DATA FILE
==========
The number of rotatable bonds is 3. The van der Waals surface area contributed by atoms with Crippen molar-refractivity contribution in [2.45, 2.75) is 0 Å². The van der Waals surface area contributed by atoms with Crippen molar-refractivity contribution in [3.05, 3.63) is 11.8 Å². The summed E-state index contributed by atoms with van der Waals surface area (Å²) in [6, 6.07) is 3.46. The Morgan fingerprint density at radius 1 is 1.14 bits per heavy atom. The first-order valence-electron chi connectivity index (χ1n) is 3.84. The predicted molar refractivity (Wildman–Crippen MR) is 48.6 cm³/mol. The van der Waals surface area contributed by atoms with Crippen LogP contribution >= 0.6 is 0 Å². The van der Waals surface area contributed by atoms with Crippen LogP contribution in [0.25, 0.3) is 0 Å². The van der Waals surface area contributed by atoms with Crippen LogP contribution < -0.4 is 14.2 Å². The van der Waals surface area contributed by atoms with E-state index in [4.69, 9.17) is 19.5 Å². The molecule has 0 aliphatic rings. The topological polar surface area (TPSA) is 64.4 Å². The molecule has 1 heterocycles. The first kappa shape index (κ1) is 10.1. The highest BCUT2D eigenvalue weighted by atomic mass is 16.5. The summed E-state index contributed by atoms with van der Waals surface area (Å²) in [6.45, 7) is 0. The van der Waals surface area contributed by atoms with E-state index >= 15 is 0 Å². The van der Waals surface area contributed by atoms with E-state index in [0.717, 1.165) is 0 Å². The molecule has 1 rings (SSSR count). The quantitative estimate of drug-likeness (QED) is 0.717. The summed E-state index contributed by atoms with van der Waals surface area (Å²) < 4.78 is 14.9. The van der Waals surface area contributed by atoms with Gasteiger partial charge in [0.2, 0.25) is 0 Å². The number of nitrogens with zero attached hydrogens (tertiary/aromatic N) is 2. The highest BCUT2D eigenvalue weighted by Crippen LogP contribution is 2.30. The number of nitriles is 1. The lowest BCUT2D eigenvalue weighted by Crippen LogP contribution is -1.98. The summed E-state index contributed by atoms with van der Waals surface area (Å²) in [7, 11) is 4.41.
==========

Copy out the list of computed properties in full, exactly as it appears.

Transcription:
The number of rotatable bonds is 3. The van der Waals surface area contributed by atoms with Crippen molar-refractivity contribution in [2.45, 2.75) is 0 Å². The van der Waals surface area contributed by atoms with Crippen molar-refractivity contribution in [3.05, 3.63) is 11.8 Å². The summed E-state index contributed by atoms with van der Waals surface area (Å²) in [6, 6.07) is 3.46. The Morgan fingerprint density at radius 1 is 1.14 bits per heavy atom. The first-order valence-electron chi connectivity index (χ1n) is 3.84. The predicted molar refractivity (Wildman–Crippen MR) is 48.6 cm³/mol. The van der Waals surface area contributed by atoms with Crippen LogP contribution >= 0.6 is 0 Å². The van der Waals surface area contributed by atoms with Crippen LogP contribution in [0.25, 0.3) is 0 Å². The van der Waals surface area contributed by atoms with Crippen LogP contribution < -0.4 is 14.2 Å². The van der Waals surface area contributed by atoms with E-state index in [4.69, 9.17) is 19.5 Å². The molecule has 0 aliphatic rings. The topological polar surface area (TPSA) is 64.4 Å². The molecule has 1 heterocycles. The first kappa shape index (κ1) is 10.1. The highest BCUT2D eigenvalue weighted by atomic mass is 16.5. The summed E-state index contributed by atoms with van der Waals surface area (Å²) in [6.45, 7) is 0. The van der Waals surface area contributed by atoms with E-state index >= 15 is 0 Å². The van der Waals surface area contributed by atoms with E-state index in [0.717, 1.165) is 0 Å². The molecule has 1 rings (SSSR count). The quantitative estimate of drug-likeness (QED) is 0.717. The summed E-state index contributed by atoms with van der Waals surface area (Å²) < 4.78 is 14.9. The van der Waals surface area contributed by atoms with Gasteiger partial charge in [0.2, 0.25) is 0 Å². The number of nitrogens with zero attached hydrogens (tertiary/aromatic N) is 2. The highest BCUT2D eigenvalue weighted by Crippen LogP contribution is 2.30. The number of nitriles is 1. The lowest BCUT2D eigenvalue weighted by Crippen LogP contribution is -1.98. The summed E-state index contributed by atoms with van der Waals surface area (Å²) in [7, 11) is 4.41.